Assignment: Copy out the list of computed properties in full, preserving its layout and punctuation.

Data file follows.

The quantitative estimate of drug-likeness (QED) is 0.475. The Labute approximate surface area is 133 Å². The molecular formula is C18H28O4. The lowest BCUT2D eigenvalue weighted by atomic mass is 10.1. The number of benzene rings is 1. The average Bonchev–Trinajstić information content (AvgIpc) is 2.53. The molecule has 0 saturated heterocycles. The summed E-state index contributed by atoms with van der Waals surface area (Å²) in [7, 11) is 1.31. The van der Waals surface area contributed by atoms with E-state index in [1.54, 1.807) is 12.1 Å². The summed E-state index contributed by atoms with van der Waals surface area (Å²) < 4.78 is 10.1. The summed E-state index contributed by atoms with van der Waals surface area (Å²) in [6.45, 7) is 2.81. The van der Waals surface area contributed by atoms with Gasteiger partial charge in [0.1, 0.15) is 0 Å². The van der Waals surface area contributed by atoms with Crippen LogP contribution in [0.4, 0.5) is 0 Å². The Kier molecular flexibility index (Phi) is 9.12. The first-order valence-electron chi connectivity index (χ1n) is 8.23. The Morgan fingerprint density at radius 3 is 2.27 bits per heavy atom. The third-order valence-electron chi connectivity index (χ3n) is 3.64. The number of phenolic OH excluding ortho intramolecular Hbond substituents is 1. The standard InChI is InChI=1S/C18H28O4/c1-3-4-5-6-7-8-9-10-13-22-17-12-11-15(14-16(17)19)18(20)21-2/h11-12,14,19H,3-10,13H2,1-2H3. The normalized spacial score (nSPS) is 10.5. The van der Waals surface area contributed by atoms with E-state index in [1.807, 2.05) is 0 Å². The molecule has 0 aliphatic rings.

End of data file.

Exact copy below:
The quantitative estimate of drug-likeness (QED) is 0.475. The Labute approximate surface area is 133 Å². The molecular formula is C18H28O4. The lowest BCUT2D eigenvalue weighted by atomic mass is 10.1. The number of benzene rings is 1. The average Bonchev–Trinajstić information content (AvgIpc) is 2.53. The molecule has 0 saturated heterocycles. The summed E-state index contributed by atoms with van der Waals surface area (Å²) in [7, 11) is 1.31. The van der Waals surface area contributed by atoms with E-state index in [1.54, 1.807) is 12.1 Å². The summed E-state index contributed by atoms with van der Waals surface area (Å²) < 4.78 is 10.1. The summed E-state index contributed by atoms with van der Waals surface area (Å²) in [6.45, 7) is 2.81. The van der Waals surface area contributed by atoms with Gasteiger partial charge in [0.1, 0.15) is 0 Å². The van der Waals surface area contributed by atoms with Crippen LogP contribution in [0.4, 0.5) is 0 Å². The Kier molecular flexibility index (Phi) is 9.12. The first-order valence-electron chi connectivity index (χ1n) is 8.23. The Morgan fingerprint density at radius 3 is 2.27 bits per heavy atom. The third-order valence-electron chi connectivity index (χ3n) is 3.64. The number of phenolic OH excluding ortho intramolecular Hbond substituents is 1. The standard InChI is InChI=1S/C18H28O4/c1-3-4-5-6-7-8-9-10-13-22-17-12-11-15(14-16(17)19)18(20)21-2/h11-12,14,19H,3-10,13H2,1-2H3. The normalized spacial score (nSPS) is 10.5. The van der Waals surface area contributed by atoms with E-state index in [1.807, 2.05) is 0 Å². The molecule has 0 aliphatic rings.